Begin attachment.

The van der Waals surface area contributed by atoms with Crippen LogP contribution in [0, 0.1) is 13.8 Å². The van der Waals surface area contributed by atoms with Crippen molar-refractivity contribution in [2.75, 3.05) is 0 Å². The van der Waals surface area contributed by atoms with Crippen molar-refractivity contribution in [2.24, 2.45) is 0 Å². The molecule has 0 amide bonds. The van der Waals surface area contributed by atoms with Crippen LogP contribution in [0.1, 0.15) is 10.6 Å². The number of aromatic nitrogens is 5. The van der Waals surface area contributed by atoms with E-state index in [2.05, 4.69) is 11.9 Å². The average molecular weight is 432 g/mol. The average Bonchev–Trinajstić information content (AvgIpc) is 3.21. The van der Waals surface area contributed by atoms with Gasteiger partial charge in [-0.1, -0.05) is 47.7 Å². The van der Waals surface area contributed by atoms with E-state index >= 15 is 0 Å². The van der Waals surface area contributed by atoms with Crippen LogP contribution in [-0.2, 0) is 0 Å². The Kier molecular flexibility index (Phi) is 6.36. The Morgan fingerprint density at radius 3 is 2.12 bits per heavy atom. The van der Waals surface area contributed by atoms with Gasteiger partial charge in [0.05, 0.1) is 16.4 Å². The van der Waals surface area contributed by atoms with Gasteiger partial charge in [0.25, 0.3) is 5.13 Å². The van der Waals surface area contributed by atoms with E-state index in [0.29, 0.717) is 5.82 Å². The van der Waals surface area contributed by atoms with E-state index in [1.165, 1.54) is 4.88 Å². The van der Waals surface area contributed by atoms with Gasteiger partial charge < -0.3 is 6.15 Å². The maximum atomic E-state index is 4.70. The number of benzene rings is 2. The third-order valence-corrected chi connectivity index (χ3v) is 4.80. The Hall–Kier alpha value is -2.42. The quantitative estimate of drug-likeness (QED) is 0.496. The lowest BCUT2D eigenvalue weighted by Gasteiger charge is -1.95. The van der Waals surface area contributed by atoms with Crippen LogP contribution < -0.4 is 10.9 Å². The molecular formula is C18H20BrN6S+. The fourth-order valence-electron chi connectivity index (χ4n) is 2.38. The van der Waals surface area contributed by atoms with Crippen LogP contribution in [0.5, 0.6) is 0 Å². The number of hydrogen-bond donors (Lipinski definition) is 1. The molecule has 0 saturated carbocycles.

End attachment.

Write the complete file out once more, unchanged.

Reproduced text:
The van der Waals surface area contributed by atoms with Crippen LogP contribution in [0, 0.1) is 13.8 Å². The van der Waals surface area contributed by atoms with Crippen molar-refractivity contribution in [2.75, 3.05) is 0 Å². The van der Waals surface area contributed by atoms with Crippen molar-refractivity contribution in [2.24, 2.45) is 0 Å². The molecule has 0 amide bonds. The van der Waals surface area contributed by atoms with Crippen LogP contribution in [0.1, 0.15) is 10.6 Å². The number of aromatic nitrogens is 5. The van der Waals surface area contributed by atoms with E-state index in [2.05, 4.69) is 11.9 Å². The average molecular weight is 432 g/mol. The average Bonchev–Trinajstić information content (AvgIpc) is 3.21. The van der Waals surface area contributed by atoms with Gasteiger partial charge in [-0.1, -0.05) is 47.7 Å². The van der Waals surface area contributed by atoms with E-state index >= 15 is 0 Å². The van der Waals surface area contributed by atoms with Crippen LogP contribution in [-0.2, 0) is 0 Å². The Kier molecular flexibility index (Phi) is 6.36. The Morgan fingerprint density at radius 3 is 2.12 bits per heavy atom. The van der Waals surface area contributed by atoms with Gasteiger partial charge in [0.05, 0.1) is 16.4 Å². The van der Waals surface area contributed by atoms with Gasteiger partial charge in [0.25, 0.3) is 5.13 Å². The van der Waals surface area contributed by atoms with E-state index in [0.29, 0.717) is 5.82 Å². The van der Waals surface area contributed by atoms with E-state index in [1.165, 1.54) is 4.88 Å². The van der Waals surface area contributed by atoms with Gasteiger partial charge < -0.3 is 6.15 Å². The maximum atomic E-state index is 4.70. The number of benzene rings is 2. The third-order valence-corrected chi connectivity index (χ3v) is 4.80. The Hall–Kier alpha value is -2.42. The quantitative estimate of drug-likeness (QED) is 0.496. The lowest BCUT2D eigenvalue weighted by Gasteiger charge is -1.95. The van der Waals surface area contributed by atoms with Crippen LogP contribution < -0.4 is 10.9 Å². The molecular formula is C18H20BrN6S+. The fourth-order valence-electron chi connectivity index (χ4n) is 2.38. The van der Waals surface area contributed by atoms with Crippen LogP contribution in [0.5, 0.6) is 0 Å². The number of hydrogen-bond donors (Lipinski definition) is 1. The molecule has 0 saturated carbocycles.